Haiti has not experienced a category 4 storm since 1964, but with climate change, as melting sea ice merges with warmer waters, superstorms are predicted to increase in frequency and severity. According to NOAA, in reference to superstorm Sandy, “Climate-change related increases in sea level have nearly doubled today’s annual probability of a Sandy-level flood recurrence as compared to 1950.” [5] More intense storm systems in the future underscores the urgency to rebuild resilient systems today.

10Power strives to enable long-term change by supporting local organizations and businesses, and those international organizations that work closely with Haitians, that engage stakeholders, and procure and invest locally. In addition to our work developing and financing commercial and industrial solar projects, in August 2016 the 10Power team collaborated with Hope for Haiti (see below) and DigitalKap in the village of Morency in the Sud department. Through community outreach, we conducted solar education, market research, and conducted a feasibility study to support deployment of residential solar by a local provider.

At a town hall meeting the community ranked their top concerns:

  1. Economic opportunity
  2. Health services
  3. Roads
  4. Energy

Post-Matthew, while the short-term priorities of areas hit by the hurricane are weighted towards food, medicine and shelter, relief efforts should be building towards a long-term sustainable future, driven by the priorities of the community.

How to Contribute

The Haiti Advocacy Working Group has compiled a list of Best Practices for Hurricane Matthew Relief Aid. [6]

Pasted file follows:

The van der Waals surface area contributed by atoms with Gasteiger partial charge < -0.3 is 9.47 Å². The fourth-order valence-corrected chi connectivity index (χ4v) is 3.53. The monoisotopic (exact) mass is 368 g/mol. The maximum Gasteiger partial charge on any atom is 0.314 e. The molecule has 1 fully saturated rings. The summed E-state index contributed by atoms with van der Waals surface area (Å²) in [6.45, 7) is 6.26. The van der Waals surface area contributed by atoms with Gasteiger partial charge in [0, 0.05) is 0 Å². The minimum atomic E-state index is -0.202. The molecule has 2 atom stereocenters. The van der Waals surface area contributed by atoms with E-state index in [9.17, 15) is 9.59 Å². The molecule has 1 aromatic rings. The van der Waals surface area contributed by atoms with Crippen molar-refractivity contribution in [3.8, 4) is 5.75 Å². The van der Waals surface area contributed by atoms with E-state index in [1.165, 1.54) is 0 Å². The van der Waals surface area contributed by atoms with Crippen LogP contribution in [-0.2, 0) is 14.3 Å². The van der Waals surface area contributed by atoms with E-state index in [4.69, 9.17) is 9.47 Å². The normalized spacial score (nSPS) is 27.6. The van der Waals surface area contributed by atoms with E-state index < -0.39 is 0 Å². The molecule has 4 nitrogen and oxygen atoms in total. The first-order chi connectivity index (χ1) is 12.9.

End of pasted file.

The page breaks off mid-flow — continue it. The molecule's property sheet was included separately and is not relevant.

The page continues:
Organizations working in the affected areas that 10Power knows well

Haiti Communitere, established after the earthquake in 2010, is channeling resources through their community center, bringing local and international players together to provide logistical support and food for community clean-up and rebuilding initiatives.

Earthspark International / Enèji Pwòp has been operating a solar microgrid in Les Cayes, one of the cities directly in the path of the storm. More than 66% of the population in Haiti does not have electricity.   

Doctors without Borders (MSF) is responding to Cholera and post Hurricane needs in underserved areas.

SOIL provides sanitation as a service. The local composting toilet organization is based in Port Au Prince but 100% of funds will go to delivery of emergency supplies to Jeremie by convoy.

Hope for Haiti has been active in the Les Cayes area for 25 years supporting education, nutrition and healthcare, clean water, infrastructure and economy.

J/P HRO Sean Penn’s organization in Haiti, well respected by locals, is mobilizing an emergency response team to work with partner organizations to respond to the needs of the hardest hit area.

Rebuild Globally is nonprofit that provides business development, education and job training to fight poverty in Haiti.

Singing Rooster supports Haiti’s small producers and reforest Haiti with income-providing crops, selling Haitian coffee, art, chocolate into international markets and returning 100% of proceeds to farmer and artist communities. Singing Rooster is raising funds for a partner cooperative in the south to rebuild their nursery.   

Fonkoze offers micro-finance throughout Haiti and are fundraising to launch a response to cholera; rebuild branch offices; provide support to small businesses; address immediate needs of the ultrapoor; and enable borrowers to get back on their feet.

Sakala provides a safe space where youth come together to grow, learn, and play in the heart of Haiti’s largest underdeveloped area, Cite Soleil. They have been co-ordinating volunteers from Cite Soleil to do Konbits in the South.